Incidentally, at this point Rwandans needed to be safe from the xenophobic attacks and resorting to the Embassy of the country they fled from was a desperate move but to say the least, the ones who have been interviewed so far have nothing negative to say about their stay there. A rare trend but it is the truth. Now more than ever, let us unite and find solutions to our core problem rather than shifting blame where it is not even necessary.
The Zambian economy and tribalism
It is not in dispute that since last year things in Zambia have not been so great. Some external factors such as low demand of copper on the international market sporadically led to the depreciation of the Zambian currency against the dollar and that inadvertently affected the Zambian Economy. Companies closed, workers were laid off, inflation rose to over twenty percent, a wage freeze was introduced, and the cost of living became unbearable in Lusaka.
Everyone was affected but businessmen in general did not suffer much. Rwandan traders operating mainly in Lusaka Compounds (High Density Areas) increased prices on their products, which could not have been well received by the locals whose salaries remained intact.
Coupled with the recent tribal attacks amongst Zambians and other internal politics, the animosity towards foreigners developed at a fast rate. Ordinary people in these compounds began seeing these traders as invaders who were stealing their jobs and were waiting for an excuse to take the law into their own hands, and to rule out jealousy as a factor in the matter would be a naïve endeavour.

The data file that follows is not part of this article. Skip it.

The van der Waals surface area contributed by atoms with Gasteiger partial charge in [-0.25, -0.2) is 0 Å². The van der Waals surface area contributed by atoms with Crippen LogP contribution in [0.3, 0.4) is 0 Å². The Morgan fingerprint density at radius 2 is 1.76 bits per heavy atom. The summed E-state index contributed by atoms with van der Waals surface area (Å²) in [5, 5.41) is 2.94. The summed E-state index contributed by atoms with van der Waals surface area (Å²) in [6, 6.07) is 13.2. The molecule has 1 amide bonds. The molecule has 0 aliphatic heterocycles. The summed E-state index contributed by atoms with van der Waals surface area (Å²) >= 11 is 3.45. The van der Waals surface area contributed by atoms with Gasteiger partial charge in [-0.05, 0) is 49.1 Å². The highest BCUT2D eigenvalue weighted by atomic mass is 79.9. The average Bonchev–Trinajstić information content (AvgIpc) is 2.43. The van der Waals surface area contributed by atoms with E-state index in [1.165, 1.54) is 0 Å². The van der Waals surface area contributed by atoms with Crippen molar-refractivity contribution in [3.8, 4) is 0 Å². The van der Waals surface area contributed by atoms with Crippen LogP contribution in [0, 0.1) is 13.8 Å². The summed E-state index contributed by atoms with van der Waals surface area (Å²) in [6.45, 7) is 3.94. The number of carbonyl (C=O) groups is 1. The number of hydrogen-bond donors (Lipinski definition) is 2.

The ritual killings just made their plan easy to implement for so far, there is no evidence linking Rwandan nationals to these criminal activities other than propaganda. The small cars Rwandan refugees had started purchasing could also have been a catalyst, but everything is premised on the struggling Zambian economy. It can be seen by the kind of goods these criminal elements who attacked Rwandans were targeting, essential commodities needed for daily survival. Otherwise, Zambians are a good people who could just be acting out of frustration – which is normal in any society albeit undesirable.
Zambia is a peaceful nation. We ran away from our respective countries as a result of unbearable circumstances similar to these recent atrocities. All we want is to see another day to pursue happiness. We want to survive, and killing innocent Zambians is not in our interest to our stay in this lovely country. We thank the Zambian Government (President Lungu and Father Chilinda in particular) for giving us hope that we will see a better day. We thank everyone who helped our people and pray that things do get better for most affected Rwandan refugees and former ones have been traumatised. Let us stop sinking so low by believing in unfounded rumours and let the security wings do their job.